Pulse lineResearch With Heart Logo

Body-mass index and all-cause mortality: individual-participant-data meta-analysis of 239 prospective studies in four continents.

TitleBody-mass index and all-cause mortality: individual-participant-data meta-analysis of 239 prospective studies in four continents.
Publication TypeJournal Article
Year of Publication2016
AuthorsDi Angelantonio E, Bhupathiraju S, Wormser D, Gao P, Kaptoge S, de Gonzalez ABerrington, Cairns B, Huxley R, Jackson C, Joshy G, Lewington S, Manson JA, Murphy N, Patel A, Samet J, Woodward M, Zheng W, Zhou M, Bansal N, Barricarte A, Carter B, Cerhan J, Smith G, Fang X, Franco O, Green J, Halsey J, Hildebrand J, Jung K, Korda R, McLerran D, Moore S, O'Keeffe L, Paige E, Ramond A, Reeves G, Rolland B, Sacerdote C, Sattar N, Sofianopoulou E, Stevens J, Thun M, Ueshima H, Yang L, Yun Y, Willeit P, Banks E, Beral V, Chen Z, Gapstur S, Gunter M, Hartge P, Jee S, Lam T-H, Peto R, Potter J, Willett W, Thompson S, Danesh J
Secondary AuthorsHu F
JournalLancet
Volume388
Issue10046
Pagination776-86
Date Published2016 08 20
ISSN1474-547X
KeywordsAdult, Aged, Asia, Australia, Body Mass Index, Cause of Death, Europe, Female, Humans, Linear Models, Male, Middle Aged, Mortality, New Zealand, North America, Overweight, Prospective Studies
Abstract

BACKGROUND: Overweight and obesity are increasing worldwide. To help assess their relevance to mortality in different populations we conducted individual-participant data meta-analyses of prospective studies of body-mass index (BMI), limiting confounding and reverse causality by restricting analyses to never-smokers and excluding pre-existing disease and the first 5 years of follow-up.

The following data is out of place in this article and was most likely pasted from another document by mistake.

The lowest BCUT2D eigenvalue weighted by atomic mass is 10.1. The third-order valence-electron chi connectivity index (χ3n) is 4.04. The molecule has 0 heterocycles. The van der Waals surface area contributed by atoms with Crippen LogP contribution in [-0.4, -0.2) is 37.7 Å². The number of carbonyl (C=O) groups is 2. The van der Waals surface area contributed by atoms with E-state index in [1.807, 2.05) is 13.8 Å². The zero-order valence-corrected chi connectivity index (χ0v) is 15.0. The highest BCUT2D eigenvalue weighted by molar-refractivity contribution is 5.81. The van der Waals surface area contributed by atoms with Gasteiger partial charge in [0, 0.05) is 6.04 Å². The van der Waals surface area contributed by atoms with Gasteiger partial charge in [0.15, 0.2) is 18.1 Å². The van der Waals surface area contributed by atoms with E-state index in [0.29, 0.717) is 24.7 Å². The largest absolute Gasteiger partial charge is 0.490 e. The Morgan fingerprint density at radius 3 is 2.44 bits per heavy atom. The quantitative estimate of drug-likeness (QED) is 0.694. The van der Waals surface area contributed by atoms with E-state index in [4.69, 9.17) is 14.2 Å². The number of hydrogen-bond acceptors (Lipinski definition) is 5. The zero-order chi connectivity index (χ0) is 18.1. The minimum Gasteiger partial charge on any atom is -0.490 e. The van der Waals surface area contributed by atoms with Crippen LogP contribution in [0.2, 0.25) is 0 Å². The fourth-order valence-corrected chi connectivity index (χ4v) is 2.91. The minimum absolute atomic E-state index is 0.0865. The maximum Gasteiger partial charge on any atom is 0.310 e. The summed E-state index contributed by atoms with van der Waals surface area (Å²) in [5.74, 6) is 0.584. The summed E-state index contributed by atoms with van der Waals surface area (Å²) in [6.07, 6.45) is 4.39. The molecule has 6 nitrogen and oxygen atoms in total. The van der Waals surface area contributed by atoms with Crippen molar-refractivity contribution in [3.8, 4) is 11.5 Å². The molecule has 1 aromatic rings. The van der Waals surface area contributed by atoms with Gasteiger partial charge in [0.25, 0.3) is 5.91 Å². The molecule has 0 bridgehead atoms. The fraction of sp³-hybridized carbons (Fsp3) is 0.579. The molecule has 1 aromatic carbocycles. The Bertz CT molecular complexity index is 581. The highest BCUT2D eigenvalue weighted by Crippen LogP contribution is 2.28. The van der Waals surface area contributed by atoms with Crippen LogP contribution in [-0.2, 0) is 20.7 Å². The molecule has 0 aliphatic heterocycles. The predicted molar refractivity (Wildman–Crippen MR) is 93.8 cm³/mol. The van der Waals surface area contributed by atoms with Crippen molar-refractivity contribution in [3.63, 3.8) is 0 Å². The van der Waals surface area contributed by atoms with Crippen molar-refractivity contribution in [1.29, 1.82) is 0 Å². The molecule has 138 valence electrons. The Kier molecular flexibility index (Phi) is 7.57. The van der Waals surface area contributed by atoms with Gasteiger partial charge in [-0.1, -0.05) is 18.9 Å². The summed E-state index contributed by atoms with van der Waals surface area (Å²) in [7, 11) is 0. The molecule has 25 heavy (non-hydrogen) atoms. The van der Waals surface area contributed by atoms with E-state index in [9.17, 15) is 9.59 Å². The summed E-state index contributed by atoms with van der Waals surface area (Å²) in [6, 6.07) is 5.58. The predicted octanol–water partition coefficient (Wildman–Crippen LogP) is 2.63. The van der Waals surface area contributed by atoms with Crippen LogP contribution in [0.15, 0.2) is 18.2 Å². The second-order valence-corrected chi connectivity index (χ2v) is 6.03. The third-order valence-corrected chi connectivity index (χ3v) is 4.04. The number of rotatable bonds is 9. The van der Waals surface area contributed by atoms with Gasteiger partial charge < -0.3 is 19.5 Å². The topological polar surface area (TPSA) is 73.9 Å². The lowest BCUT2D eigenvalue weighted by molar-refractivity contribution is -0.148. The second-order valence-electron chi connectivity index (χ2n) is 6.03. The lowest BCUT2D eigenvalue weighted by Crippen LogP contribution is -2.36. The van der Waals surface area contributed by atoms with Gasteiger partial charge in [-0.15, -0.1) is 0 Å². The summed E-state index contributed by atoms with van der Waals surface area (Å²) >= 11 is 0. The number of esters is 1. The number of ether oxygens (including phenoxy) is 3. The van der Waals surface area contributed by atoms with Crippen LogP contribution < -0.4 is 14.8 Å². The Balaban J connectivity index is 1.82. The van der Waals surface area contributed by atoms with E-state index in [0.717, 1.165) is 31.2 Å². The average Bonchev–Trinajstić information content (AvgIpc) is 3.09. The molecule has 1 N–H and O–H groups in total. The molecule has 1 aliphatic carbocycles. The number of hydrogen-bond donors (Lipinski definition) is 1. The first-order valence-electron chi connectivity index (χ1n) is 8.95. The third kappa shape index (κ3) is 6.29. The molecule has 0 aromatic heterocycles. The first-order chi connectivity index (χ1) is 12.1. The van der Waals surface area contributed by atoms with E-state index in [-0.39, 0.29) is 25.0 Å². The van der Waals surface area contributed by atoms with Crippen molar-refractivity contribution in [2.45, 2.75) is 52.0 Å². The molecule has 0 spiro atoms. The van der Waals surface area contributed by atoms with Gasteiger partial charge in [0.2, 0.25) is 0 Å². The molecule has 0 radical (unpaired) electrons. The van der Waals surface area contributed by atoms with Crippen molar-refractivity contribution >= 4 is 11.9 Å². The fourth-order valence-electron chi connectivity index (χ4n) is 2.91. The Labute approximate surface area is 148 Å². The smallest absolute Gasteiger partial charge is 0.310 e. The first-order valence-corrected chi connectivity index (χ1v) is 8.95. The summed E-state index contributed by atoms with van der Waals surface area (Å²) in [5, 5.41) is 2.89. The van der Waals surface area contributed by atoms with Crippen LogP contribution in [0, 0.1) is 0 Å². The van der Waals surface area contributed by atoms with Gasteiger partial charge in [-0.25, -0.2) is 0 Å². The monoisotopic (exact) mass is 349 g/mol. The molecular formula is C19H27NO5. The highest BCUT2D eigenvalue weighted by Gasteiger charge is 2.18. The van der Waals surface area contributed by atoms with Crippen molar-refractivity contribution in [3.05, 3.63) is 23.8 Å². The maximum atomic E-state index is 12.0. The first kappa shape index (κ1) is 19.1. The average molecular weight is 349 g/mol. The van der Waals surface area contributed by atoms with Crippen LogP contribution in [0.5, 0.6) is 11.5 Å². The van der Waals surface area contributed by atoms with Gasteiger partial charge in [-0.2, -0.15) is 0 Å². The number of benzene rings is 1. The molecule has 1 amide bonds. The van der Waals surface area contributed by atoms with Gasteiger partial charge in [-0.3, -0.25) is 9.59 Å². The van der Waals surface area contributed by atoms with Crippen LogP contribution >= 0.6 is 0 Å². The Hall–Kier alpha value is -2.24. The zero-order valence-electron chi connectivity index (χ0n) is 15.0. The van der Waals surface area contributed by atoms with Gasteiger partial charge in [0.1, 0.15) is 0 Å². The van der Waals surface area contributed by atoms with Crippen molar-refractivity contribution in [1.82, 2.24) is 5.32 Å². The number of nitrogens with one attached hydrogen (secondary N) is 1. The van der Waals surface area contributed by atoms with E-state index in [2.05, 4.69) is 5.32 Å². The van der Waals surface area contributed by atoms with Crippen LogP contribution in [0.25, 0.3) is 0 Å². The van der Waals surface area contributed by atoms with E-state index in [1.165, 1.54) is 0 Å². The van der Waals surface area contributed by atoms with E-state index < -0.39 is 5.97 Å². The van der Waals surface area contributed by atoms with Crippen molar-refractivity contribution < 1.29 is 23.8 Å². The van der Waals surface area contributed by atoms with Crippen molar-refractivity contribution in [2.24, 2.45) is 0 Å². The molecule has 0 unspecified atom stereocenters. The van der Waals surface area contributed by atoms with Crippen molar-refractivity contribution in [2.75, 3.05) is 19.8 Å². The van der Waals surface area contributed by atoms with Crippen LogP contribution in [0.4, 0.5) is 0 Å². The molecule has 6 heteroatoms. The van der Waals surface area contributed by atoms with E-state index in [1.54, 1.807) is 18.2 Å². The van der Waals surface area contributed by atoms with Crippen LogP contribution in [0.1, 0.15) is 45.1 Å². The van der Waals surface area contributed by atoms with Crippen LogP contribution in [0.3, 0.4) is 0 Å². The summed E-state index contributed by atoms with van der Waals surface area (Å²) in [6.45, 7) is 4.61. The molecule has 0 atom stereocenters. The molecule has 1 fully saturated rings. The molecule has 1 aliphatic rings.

METHODS: Of 10 625 411 participants in Asia, Australia and New Zealand, Europe, and North America from 239 prospective studies (median follow-up 13·7 years, IQR 11·4-14·7), 3 951 455 people in 189 studies were never-smokers without chronic diseases at recruitment who survived 5 years, of whom 385 879 died. The primary analyses are of these deaths, and study, age, and sex adjusted hazard ratios (HRs), relative to BMI 22·5-

FINDINGS: All-cause mortality was minimal at 20·0-25·0 kg/m(2) (HR 1·00, 95% CI 0·98-1·02 for BMI 20·0-

INTERPRETATION: The associations of both overweight and obesity with higher all-cause mortality were broadly consistent in four continents. This finding supports strategies to combat the entire spectrum of excess adiposity in many populations.

FUNDING: UK Medical Research Council, British Heart Foundation, National Institute for Health Research, US National Institutes of Health.

DOI10.1016/S0140-6736(16)30175-1
Alternate JournalLancet
PubMed ID27423262
PubMed Central IDPMC4995441
Grant ListMR/K02700X/1 / / Medical Research Council / United Kingdom
R01 DK058845 / DK / NIDDK NIH HHS / United States
P01 CA087969 / CA / NCI NIH HHS / United States
UM1 CA176726 / CA / NCI NIH HHS / United States
DK58845 / DK / NIDDK NIH HHS / United States
P30 DK046200 / DK / NIDDK NIH HHS / United States
U54 CA155626 / CA / NCI NIH HHS / United States
P01 CA87969 / CA / NCI NIH HHS / United States
MC_UU_12013/1 / / Medical Research Council / United Kingdom
G9900923 / / Medical Research Council / United Kingdom
UM1 CA167552 / CA / NCI NIH HHS / United States
G0700474 / / Medical Research Council / United Kingdom
UM1 CA182910 / CA / NCI NIH HHS / United States